Tyrone Council retreat: Town still in good financial shape

The Tyrone Town Council met at town hall Feb. 25 for the annual retreat. Though an exhaustive number of items were covered it was the update that the town is solidly in the black financially that was arguably the most important part of the meeting. The council agreed to establish a policy to govern the town’s reserve funds Photo/Ben Nelms.

Perhaps more than any governmental entity in Fayette County, Tyrone has the least to worry about when it comes to having a sufficient amount of money in the bank to weather the continuing recession. With 13 months of operating capital on hand, the Tyrone Town Council at its Feb. 25 retreat gave the go-ahead to develop a policy governing general fund reserves.

Finance/Human Resources Manager Penny Hunter in her report noted that the town currently has 13 months of operating reserves. That figure is based on a general fund budget totaling approximately $3.5 million, with one month’s operating capital totaling approximately $292,000. That said, Hunter reported that the anticipated 8 percent decrease in the tax digest later this year would amount to a decrease of approximately $79,000 in property tax collections later this year. Hunter added that revenues from motor vehicle tags and the local option sales tax are slowly increasing.

The main thrust of her report was to ask the council to consider a reserve policy for the general fund budget that would dictate the number of months of operating capital that would be required to be kept in reserve. The amount should be at least three months as specified by acceptable fiscal principles, Hunter said, adding that it could be placed at whatever number of months the council considered appropriate. Hunter said that, from a conservative standpoint, 12 months of reserves should be the most that would be needed.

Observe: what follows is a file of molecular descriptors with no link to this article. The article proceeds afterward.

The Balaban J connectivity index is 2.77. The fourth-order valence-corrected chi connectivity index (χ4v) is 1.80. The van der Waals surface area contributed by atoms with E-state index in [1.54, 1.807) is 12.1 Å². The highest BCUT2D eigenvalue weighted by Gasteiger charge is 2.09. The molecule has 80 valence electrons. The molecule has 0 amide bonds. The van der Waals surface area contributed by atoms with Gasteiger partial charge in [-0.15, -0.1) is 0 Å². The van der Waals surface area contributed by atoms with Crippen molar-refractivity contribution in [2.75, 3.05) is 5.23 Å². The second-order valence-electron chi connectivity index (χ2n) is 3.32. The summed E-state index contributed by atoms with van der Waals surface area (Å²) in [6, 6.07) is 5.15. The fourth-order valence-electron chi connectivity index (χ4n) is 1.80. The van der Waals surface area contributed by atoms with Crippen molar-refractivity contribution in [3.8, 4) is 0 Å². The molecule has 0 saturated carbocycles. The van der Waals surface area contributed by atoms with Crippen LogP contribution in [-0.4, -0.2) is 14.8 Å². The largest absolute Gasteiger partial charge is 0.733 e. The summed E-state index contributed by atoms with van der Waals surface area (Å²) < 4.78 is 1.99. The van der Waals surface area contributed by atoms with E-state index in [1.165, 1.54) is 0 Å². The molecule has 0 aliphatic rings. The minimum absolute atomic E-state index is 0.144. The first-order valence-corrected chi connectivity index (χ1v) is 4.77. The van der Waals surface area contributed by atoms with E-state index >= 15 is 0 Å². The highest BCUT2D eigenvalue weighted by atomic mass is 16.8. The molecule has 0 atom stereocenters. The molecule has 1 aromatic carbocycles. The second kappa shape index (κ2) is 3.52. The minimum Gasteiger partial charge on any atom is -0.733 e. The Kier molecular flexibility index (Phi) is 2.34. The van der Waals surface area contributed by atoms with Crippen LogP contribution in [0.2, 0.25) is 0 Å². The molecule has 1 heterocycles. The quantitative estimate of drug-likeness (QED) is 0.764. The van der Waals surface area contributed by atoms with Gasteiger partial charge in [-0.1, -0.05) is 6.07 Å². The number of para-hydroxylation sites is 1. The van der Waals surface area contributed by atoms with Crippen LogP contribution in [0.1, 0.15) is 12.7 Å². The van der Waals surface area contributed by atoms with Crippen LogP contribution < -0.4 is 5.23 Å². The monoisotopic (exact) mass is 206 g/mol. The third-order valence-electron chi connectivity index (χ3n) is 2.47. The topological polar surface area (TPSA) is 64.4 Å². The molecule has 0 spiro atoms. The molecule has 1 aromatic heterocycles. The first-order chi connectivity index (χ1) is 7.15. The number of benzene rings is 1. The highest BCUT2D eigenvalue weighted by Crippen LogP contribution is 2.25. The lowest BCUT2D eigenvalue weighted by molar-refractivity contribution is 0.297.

Hunter advised that such a policy would set the number of months of operating reserve funds and define emergency uses that could be used with those funds. The policy would also require that the council would have to maintain the reserve amount. Town attorney Dennis Davenport in commenting on the eventual policy said the council could also vote at a later date to raise or lower the reserve amount.

The council agreed that Hunter should draft a policy and present it at the April 5 meeting.

Another item at the retreat centered on the idea of removing the human resources function from the finance manager’s duties. Interim Town Manager Brandon Perkins said separating out the duties to two people would be ideal. But considering the cost associated with another manager and Hunter’s qualifications to perform both jobs it would be better at this point to have her continue to perform both job functions, Perkins advised. To split the job functions out and hire a human resources manager would cost $40,000-60,000, Perkins added.

After some discussion the council reached a consensus to have Hunter continue to fill both positions.

Also at the retreat, the council had an initial discussion on the potential of having an outside agency collect various business taxes that may escape detection by town staff. Those include tax categories such as alcohol excise fees and business license fees. Hunter will gather additional information for a future presentation on the matter.

Other issues receiving various levels of discussion included items such as signage for the town limits, downtown, recreation building and library, the idea of adding a pavilion at Handley Park and extending the parking lot at Handley Park.

The retreat also served as a primer for new council members and included a wide range of topics such as discussions on parliamentary procedures, open meetings and open records procedures, purchasing vehicles, audit services and the contracting process.

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